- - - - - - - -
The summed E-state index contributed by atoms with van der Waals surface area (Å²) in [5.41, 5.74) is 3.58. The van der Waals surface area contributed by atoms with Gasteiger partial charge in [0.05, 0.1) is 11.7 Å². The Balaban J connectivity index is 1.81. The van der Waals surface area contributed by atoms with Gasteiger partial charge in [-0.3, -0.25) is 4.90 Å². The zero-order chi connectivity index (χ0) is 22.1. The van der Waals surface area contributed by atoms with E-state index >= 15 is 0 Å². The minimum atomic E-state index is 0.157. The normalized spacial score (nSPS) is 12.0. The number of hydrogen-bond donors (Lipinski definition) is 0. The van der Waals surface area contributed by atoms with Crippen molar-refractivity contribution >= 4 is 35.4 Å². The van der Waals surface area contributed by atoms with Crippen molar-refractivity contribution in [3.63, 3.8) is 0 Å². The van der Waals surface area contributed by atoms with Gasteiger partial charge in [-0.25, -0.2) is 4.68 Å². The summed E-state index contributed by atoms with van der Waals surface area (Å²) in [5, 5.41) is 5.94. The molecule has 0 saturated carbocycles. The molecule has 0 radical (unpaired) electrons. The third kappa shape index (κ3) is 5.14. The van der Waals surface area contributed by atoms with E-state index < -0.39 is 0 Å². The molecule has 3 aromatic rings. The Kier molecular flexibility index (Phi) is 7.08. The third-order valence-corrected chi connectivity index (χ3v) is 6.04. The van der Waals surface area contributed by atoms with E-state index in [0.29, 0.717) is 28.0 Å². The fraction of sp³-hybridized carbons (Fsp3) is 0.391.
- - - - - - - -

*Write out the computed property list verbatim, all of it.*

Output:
The summed E-state index contributed by atoms with van der Waals surface area (Å²) in [5.41, 5.74) is 3.58. The van der Waals surface area contributed by atoms with Gasteiger partial charge in [0.05, 0.1) is 11.7 Å². The Balaban J connectivity index is 1.81. The van der Waals surface area contributed by atoms with Gasteiger partial charge in [-0.3, -0.25) is 4.90 Å². The zero-order chi connectivity index (χ0) is 22.1. The van der Waals surface area contributed by atoms with E-state index >= 15 is 0 Å². The minimum atomic E-state index is 0.157. The normalized spacial score (nSPS) is 12.0. The number of hydrogen-bond donors (Lipinski definition) is 0. The van der Waals surface area contributed by atoms with Crippen molar-refractivity contribution >= 4 is 35.4 Å². The van der Waals surface area contributed by atoms with Crippen molar-refractivity contribution in [3.63, 3.8) is 0 Å². The van der Waals surface area contributed by atoms with Gasteiger partial charge in [-0.25, -0.2) is 4.68 Å². The summed E-state index contributed by atoms with van der Waals surface area (Å²) in [5, 5.41) is 5.94. The molecule has 0 saturated carbocycles. The molecule has 0 radical (unpaired) electrons. The third kappa shape index (κ3) is 5.14. The van der Waals surface area contributed by atoms with E-state index < -0.39 is 0 Å². The molecule has 3 aromatic rings. The Kier molecular flexibility index (Phi) is 7.08. The third-order valence-corrected chi connectivity index (χ3v) is 6.04. The van der Waals surface area contributed by atoms with E-state index in [0.29, 0.717) is 28.0 Å². The fraction of sp³-hybridized carbons (Fsp3) is 0.391.